“Wine can of their wits the wise beguile, Make the sage frolic, and the serious smile”


It’s been a long while since we looked at Champagne and with the sun promising to show a face and Wimbledon on its way, I thought the column should sparkle a wee bit.

Champers has long been associated with Royalty and high society but it’s also for the great unwashed like me and, dare I say, you. But do beware because there's an awful lot of badgers' backsides out there in the world of fizz.

Champagne has become a term that people use when drinking any fizz, a bit like when we are going to hoover but we use a Shark or a Dyson but it really is fur coat and no knickers to call something Champagne when it isn't.

There are some cracking champagnes for under £20 but there are also some mind blowing wines if your wallet stretches a trifle. Champagne's main problem isn't the price though, it’s that it’s a bit over complicated. Personally I prefer the dry styles produced as non-vintage wines because the winemaker is able to adapt the blend from a number of different years to produce a consistent, reliable wine.

That said, some of the vintage wines can be corkers if you are prepared to shell out a bit for them. Prestige cuvées form the backbone of the industry and they tend to be blends of red and white grapes, but a style I've grown quite attached to of late are the Blanc de Blancs, which are produced entirely from the whites and retain a tad more bite and crispness to the palate. Blanc de Noir is made entirely from the red grapes Pinot Meunier and Pinot Noir, but to me they just taste fat and too squidgy to be serious champagnes. Other than Rosé Champagnes, which are of course the only thing to drink if romance is in the air, the other main style are the sweet and medium sweet Champagnes, sec and demi sec respectively but there we go, we’ve mentioned them!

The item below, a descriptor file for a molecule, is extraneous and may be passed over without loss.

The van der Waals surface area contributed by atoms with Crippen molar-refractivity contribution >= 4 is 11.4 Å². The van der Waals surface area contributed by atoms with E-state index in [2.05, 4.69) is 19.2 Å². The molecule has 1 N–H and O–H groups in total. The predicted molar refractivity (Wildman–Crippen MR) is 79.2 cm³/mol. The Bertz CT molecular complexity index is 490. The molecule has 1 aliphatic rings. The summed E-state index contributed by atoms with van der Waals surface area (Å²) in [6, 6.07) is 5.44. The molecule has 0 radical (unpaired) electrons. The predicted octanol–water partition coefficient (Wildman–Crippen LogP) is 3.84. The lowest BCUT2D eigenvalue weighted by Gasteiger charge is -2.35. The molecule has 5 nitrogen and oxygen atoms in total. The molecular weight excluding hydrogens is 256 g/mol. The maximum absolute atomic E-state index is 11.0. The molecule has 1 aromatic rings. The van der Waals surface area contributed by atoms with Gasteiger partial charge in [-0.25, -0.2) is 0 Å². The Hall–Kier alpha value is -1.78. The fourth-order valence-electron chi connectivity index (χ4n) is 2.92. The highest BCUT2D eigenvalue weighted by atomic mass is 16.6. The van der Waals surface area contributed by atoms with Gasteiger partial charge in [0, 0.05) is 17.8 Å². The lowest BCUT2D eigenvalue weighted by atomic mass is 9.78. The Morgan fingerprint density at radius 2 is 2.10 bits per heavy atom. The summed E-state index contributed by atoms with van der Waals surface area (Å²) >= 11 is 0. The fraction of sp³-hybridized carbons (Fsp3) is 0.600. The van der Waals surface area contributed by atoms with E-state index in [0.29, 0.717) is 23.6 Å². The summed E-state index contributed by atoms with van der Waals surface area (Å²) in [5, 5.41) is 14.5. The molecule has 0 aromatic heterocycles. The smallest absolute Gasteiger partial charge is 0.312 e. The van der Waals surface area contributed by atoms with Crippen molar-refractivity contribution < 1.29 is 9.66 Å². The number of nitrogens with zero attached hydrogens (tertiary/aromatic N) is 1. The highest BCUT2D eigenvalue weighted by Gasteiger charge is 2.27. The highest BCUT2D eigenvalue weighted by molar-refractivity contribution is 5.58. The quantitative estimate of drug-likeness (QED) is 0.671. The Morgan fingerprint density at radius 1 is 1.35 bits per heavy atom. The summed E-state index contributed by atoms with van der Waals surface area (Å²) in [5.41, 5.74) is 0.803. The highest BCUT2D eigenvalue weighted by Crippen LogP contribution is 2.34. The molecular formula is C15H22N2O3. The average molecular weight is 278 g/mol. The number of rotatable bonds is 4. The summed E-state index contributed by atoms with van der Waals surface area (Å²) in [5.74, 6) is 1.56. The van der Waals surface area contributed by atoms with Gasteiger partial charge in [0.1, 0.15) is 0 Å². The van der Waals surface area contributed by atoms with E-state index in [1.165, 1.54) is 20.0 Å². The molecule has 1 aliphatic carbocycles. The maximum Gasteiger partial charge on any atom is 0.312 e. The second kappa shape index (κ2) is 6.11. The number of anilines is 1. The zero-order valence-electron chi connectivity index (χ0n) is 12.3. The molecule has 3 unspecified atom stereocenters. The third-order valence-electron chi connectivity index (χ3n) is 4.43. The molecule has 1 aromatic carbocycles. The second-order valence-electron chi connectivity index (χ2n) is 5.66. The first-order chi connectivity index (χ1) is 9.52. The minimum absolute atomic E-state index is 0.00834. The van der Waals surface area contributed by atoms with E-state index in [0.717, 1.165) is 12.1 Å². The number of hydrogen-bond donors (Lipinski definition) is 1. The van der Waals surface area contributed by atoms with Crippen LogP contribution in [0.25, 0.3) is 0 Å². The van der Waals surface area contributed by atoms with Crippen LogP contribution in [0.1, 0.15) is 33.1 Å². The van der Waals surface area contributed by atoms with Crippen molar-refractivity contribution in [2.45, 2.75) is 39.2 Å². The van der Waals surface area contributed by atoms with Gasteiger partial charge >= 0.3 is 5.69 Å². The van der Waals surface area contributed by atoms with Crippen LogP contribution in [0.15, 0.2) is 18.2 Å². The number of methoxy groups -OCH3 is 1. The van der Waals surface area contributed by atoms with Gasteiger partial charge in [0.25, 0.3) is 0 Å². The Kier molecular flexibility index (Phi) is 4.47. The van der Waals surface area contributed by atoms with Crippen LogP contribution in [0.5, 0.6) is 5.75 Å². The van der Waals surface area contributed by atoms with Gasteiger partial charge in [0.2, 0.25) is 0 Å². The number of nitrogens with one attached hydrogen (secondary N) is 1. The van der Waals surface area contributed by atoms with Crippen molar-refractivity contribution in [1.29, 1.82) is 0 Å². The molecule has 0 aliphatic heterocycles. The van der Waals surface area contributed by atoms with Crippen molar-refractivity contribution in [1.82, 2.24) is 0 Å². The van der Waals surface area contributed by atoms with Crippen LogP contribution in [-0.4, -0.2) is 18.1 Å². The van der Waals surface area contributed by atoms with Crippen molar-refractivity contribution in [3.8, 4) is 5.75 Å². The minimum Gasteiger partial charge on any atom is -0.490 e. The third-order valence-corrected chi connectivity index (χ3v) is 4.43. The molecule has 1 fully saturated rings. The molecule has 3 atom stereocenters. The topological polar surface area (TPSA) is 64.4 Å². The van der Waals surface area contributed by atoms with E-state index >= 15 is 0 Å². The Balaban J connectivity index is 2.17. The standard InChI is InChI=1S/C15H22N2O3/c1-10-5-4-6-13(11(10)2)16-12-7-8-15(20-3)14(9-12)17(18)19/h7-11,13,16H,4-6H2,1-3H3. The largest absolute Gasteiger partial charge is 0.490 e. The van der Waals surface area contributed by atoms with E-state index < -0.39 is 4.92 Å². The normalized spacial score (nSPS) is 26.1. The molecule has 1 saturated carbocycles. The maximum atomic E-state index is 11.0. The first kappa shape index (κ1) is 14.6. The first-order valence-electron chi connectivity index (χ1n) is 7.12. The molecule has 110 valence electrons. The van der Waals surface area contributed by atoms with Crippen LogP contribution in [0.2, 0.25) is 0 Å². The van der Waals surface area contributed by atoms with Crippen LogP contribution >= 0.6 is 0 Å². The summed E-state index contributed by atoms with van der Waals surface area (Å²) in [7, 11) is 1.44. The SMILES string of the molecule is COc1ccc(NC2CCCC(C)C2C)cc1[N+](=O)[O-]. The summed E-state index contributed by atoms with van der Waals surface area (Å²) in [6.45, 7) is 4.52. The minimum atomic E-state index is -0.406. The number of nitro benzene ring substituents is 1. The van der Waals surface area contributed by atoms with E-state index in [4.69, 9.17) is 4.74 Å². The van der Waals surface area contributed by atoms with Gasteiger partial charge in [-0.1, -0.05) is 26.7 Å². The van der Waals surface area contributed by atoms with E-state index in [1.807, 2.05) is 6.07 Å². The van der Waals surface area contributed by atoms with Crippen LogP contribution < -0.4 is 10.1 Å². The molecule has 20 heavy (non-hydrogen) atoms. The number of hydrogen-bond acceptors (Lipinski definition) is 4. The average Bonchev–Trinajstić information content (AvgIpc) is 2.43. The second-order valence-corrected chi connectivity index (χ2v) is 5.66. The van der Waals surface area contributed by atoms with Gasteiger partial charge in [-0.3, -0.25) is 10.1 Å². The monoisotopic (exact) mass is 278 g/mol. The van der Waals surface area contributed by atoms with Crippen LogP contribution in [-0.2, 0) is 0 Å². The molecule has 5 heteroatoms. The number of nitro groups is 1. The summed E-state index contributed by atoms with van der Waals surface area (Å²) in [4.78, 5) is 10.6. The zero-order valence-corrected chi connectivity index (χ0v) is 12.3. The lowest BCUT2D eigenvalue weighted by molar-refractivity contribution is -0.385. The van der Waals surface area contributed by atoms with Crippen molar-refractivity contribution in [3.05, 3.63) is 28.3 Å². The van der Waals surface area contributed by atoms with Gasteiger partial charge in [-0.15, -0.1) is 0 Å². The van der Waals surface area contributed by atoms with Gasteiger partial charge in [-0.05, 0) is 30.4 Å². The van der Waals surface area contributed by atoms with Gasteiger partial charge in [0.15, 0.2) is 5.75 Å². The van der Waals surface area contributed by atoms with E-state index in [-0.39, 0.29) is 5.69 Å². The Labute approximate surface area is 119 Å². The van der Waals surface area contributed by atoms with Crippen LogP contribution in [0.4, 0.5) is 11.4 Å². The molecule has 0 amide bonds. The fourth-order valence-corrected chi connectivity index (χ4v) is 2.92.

Before I tell you about a massive surprise from one of the budget retailers, let me tell you how I first fell in love with Champagne. I love thrillers and for years, I satiated my appetite on Jack Higgins' rogue hero Sean Dillon, the colourful Irish born spy with a penchant for half bottles of Krug non-vintage. I had to try it and while it tends to be on the meatier side of the champagne styles, I loved it. The only problem with Krug is you need to sell your kidney to buy a case but hey ho, the good lord gave us two! Anyway, if your budget doesn't run to Krug, Bollinger or la Grande Dame, take a look at the latest rose from Aldi - yes Aldi, folks. Anyway it’s time to spread the love, so pip pip for another week.

Billecart Salmon Brut Rosé

A stunning champers with rich strawberry aromas and plenty of lively red fruits on the palate.

Bottle Apostle £69.00

Veuve Monsigny Rosé

I really wanted to hate this as champagne at a budget price is generally as pleasant as connecting your tongue to electrodes but oh my, was I in for a shock. This multi-award winner has a light raspberry nose with crisp and very defined red berry fruits on the palate, and just wait until you see the price!

Aldi £16.99

Gerrard Richardson - wine columnist